- Emplace deliberate training policies to attract more nurses into the profession
- Involve nurses in the process of policymaking for them to vividly see the lacunae and galvanize their colleagues to bridge the gaps.
Networking with Civil Society Organizations
The Nurse and Midwifery Associations and Colleges of Nursing should cultivate networks from local to international forums across the socio-political spaces for continuous advocacy for governments to invest in multi-disciplinary healthcare teams to deliver on the commitments made in the 2018 Astana Declaration. The declaration encourages countries to ensure the development of patient-centered care, which is community-based and closer to the people.19 Once we can use advocacy to achieve these, it becomes easier to achieve universal health coverage.
The press is a veritable tool for advancing one’s views, agenda, and ideas. There is no doubt that we have not been visible enough, and this needs to change. People need to hear our voices on the electronic and print media from time to time
There is the need to cultivate better networking strategies with the political class and possibly become frontline politicians, which would avail us the opportunities to push for friendly healthcare legislation. To that effect, joining politics at the local, state, and national levels to sway the opinions of various State and National Assemblies would not be a bad idea.
Unfortunately, many of us see politics in Nigeria as dirty. My opinion is that politics is like any other profession. Politics is noble, but some politicians portray politics as unclean because of the do-or-die and win-or-scatter mindsets. When we run away for fear of being brutalized, those who do not wish us well will take over the turf. If we cannot because we think the turf is slippery, we can sponsor bills and use the lobby instrument. Not doing any of these will reduce our chances of making the world hear us.
I want to end this paper by saying, God Has Given You a Voice. Don’t Waste It.20 Thank you, and God bless
1Dr. Louis Brown Ogbeifun, is a former President, States School of Nursing, Warri, Former President, Bendel State Schools of Students Nurses and Midwife Association of Nigeria, former National Treasurer of the Student Nurses Association, former President, Petroleum and Natural Gas Senior Staff Association of Nigeria (PENGASSAN), former 1st Deputy President General of the Trade Union Congress (TUC) and former President, Institute of Mediators and Conciliators of Nigeria (ICMC). He is a trained Nurse and a certified Nurse Anaesthetist. He is a CEDR (UK) and MTI (USA) accredited Mediator, a Workplace Trainer and Manager of Workplace Conflict. He is currently a Mediator on the Panel of Neutrals at the High Courts of the Federal Capital Territoty and Edo State. He retired from the services of the NNPC as Manager, Employee Relations (ER) in 2015.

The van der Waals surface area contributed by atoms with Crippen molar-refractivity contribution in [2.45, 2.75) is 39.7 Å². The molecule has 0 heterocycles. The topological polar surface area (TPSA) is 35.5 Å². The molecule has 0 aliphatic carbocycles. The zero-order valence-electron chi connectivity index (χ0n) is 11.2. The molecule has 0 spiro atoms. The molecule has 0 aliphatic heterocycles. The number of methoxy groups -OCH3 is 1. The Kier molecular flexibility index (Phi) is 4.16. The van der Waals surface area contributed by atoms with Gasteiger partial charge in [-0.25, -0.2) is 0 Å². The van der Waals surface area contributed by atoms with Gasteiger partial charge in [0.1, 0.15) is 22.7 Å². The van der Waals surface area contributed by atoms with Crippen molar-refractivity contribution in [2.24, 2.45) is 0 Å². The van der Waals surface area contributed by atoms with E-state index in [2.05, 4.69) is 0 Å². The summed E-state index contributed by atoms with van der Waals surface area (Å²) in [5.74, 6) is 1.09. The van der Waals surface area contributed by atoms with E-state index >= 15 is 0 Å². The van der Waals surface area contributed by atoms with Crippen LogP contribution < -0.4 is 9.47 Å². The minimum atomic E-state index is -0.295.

8 Geyman, John (2021). COVID-19 Has Revealed America’s Broken Health Care System: What Can We Learn?. Accessed April 23,2022. PubMed https://pubmed.ncbi.nlm.nih.gov/33435794/
9 Nursing Times (2020). Known Covid-19 nurse death toll ‘is now equal that from WW1. Accessed May 02,2022. https://www.nursingtimes.net/news/coronavirus/known-covid-19-nurse-death-toll-now-equal-that-from-ww1-27-10-2020/
10 Dataphyte (2019) Nigeria budgets N2,000 for the healthcare of each citizen in 2020. Accessed, May 03, 2022,
13 Karrass L. Chester (n.d.): ( http://leadershipquote.org/you-get-what-you-negotiate/
14 United Nations In India (.n.d) SDG 3: Good health and Well-being. Accessed on May 07, 2022 https://in.one.un.org/page/sustainable-development-goals/sdg-3-2/
15 United Nations In India (.n.d) SDG 3: Good health and Well-being. Accessed on May 07, 2022 https://in.one.un.org/page/sustainable-development-goals/sdg-3-2/
16 World Health Organization (2021). Health and Care Worker Deaths during COVID-19. Accessed May 03, 2022.
17 Galani Petros et.al (2022). Nurses’ burnout and associated risk factors during the COVID‐19 pandemic: A systematic review and meta‐analysis. Accessed May 03, 2022 https://www.ncbi.nlm.nih.gov/pmc/articles/P MC8250618/
19Wass Val (2018): The Astana declaration 2018. Accessed May 7, 2022, https://www.tandfonline.com/doi/full/10.1080/14739879.2018.1545528